Monday, December 7, 2009

Giving Iraq Stuff Needed In Afghanistan

 Visions of the U.S. military hastily escaping Saigon ending our commitment to the Vietnam war were disgusting as we saw one helicopter after another dumped ungraciously into the sea to make room for a horde of escaping U.S. civilian workers and Vietnamese refugees.

Those 1975 newsreel visions came to mind today as we learn the U.S. military is giving away equipment from its departing bases to the Iraqis that is much needed by our troop commanders in Afghanistan.

The report filed by the Washington Post said the equipment is passenger vehicles, generators and other items worth up to $30 million from each of the estimated 250 installations we are turning over to the Iraqi government. In some cases, the Iraqi army is stealing the remaining fixtures such as beds and plumbing articles for their own personal use.

Furthermore, it is authorized by the Pentagon which has tweaked its policy but still caught flat-footed in what I would consider a scandal the Bush administration agreed to in a status of forces agreement for our troop withdrawal.

The report also points out that in many cases, the cost of transporting the equipment and facilities to Afghanistan is more expensive than the items themselves.

But the underlying thrust of the policy is outrageous. While some of our troops are forced to drive 15-year-old vehicles with bald tires in the rugged Afghan provicinces, Iraqis are driving brand new SUVs given to them free by Uncle Sam.

According to the Post:

Officials involved say the approach has triggered arguments in the Pentagon over whether the effort to leave Iraqis adequately equipped is hurting the buildup in Afghanistan. Officials in the U.S. Central Command, which oversees both wars, have balked at some proposed handovers, and previously rejected an approach that would have granted base commanders even greater leeway.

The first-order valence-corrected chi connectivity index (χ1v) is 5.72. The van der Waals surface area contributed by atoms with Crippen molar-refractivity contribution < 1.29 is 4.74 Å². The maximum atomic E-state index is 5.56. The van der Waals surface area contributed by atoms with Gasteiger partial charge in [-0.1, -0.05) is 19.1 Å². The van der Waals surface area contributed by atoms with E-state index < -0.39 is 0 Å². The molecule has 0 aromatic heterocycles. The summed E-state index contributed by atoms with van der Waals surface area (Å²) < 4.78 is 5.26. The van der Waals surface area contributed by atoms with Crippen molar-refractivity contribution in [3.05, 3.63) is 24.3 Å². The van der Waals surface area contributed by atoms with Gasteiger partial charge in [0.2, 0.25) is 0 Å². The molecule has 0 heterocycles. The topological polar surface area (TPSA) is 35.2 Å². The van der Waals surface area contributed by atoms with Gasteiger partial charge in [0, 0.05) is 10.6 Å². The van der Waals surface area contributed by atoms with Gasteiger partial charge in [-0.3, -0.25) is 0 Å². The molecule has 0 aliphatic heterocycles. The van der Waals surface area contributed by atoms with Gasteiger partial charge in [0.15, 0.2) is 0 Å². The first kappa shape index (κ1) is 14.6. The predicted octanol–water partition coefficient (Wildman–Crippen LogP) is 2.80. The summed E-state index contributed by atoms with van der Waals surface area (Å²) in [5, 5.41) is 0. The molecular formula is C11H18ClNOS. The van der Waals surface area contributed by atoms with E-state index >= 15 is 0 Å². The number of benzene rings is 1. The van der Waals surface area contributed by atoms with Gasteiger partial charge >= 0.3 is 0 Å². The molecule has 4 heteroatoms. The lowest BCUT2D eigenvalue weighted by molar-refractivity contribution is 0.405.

U.S. commanders in Iraq say they have been judicious in assessing what equipment to earmark for donation. Alan F. Estevez, a deputy undersecretary of defense, wrote in an e-mail that "an important and vital goal is to leave behind fully functioning bases to the Government of Iraq to enable Iraq's civil capacities."
But a U.S. military official critical of the process said the new regulations allow too much latitude to commanders, provide little oversight and fail to account for the urgent need of American forces in Afghanistan, which need the same kinds of items that the troops in Iraq are leaving behind. 

Under federal law, government agencies must demonstrate that equipment they wish to donate is not needed by other U.S. agencies. If that criterion is met, equipment can be donated in exchange for "substantial benefits" to the United States.

In this case, it means goodwill to the Iraqi government and plundering by its rank and file.

Meanwhile, the only winners in the Afghan surge is the equipment contractors our government pays top dollars to produce. The military-industrial combine as President Eisenhower feared wins again. We can ill afford this nonsense.

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